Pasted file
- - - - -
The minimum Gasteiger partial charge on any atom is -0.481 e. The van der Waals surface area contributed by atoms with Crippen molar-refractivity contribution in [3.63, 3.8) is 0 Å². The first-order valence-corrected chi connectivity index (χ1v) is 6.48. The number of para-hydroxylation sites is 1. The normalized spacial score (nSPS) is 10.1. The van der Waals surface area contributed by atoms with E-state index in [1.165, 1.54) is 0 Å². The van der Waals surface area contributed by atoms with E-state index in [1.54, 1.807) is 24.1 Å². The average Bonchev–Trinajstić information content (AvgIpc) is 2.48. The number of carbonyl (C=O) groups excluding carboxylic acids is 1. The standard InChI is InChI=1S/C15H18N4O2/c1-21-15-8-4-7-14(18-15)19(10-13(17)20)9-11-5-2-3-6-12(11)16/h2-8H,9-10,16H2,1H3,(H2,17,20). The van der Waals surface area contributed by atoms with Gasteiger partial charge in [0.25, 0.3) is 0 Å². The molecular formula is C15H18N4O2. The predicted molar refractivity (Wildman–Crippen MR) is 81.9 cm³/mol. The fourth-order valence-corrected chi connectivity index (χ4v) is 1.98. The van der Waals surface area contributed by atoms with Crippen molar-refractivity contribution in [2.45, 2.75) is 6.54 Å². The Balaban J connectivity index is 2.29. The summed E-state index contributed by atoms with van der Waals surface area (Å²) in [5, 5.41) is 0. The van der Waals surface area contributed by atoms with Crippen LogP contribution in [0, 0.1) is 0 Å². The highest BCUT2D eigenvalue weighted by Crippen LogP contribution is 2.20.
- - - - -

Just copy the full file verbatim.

The minimum Gasteiger partial charge on any atom is -0.481 e. The van der Waals surface area contributed by atoms with Crippen molar-refractivity contribution in [3.63, 3.8) is 0 Å². The first-order valence-corrected chi connectivity index (χ1v) is 6.48. The number of para-hydroxylation sites is 1. The normalized spacial score (nSPS) is 10.1. The van der Waals surface area contributed by atoms with E-state index in [1.165, 1.54) is 0 Å². The van der Waals surface area contributed by atoms with E-state index in [1.54, 1.807) is 24.1 Å². The average Bonchev–Trinajstić information content (AvgIpc) is 2.48. The number of carbonyl (C=O) groups excluding carboxylic acids is 1. The standard InChI is InChI=1S/C15H18N4O2/c1-21-15-8-4-7-14(18-15)19(10-13(17)20)9-11-5-2-3-6-12(11)16/h2-8H,9-10,16H2,1H3,(H2,17,20). The van der Waals surface area contributed by atoms with Gasteiger partial charge in [0.25, 0.3) is 0 Å². The molecular formula is C15H18N4O2. The predicted molar refractivity (Wildman–Crippen MR) is 81.9 cm³/mol. The fourth-order valence-corrected chi connectivity index (χ4v) is 1.98. The van der Waals surface area contributed by atoms with Crippen molar-refractivity contribution in [2.45, 2.75) is 6.54 Å². The Balaban J connectivity index is 2.29. The summed E-state index contributed by atoms with van der Waals surface area (Å²) in [5, 5.41) is 0. The van der Waals surface area contributed by atoms with Crippen LogP contribution in [0, 0.1) is 0 Å². The highest BCUT2D eigenvalue weighted by Crippen LogP contribution is 2.20.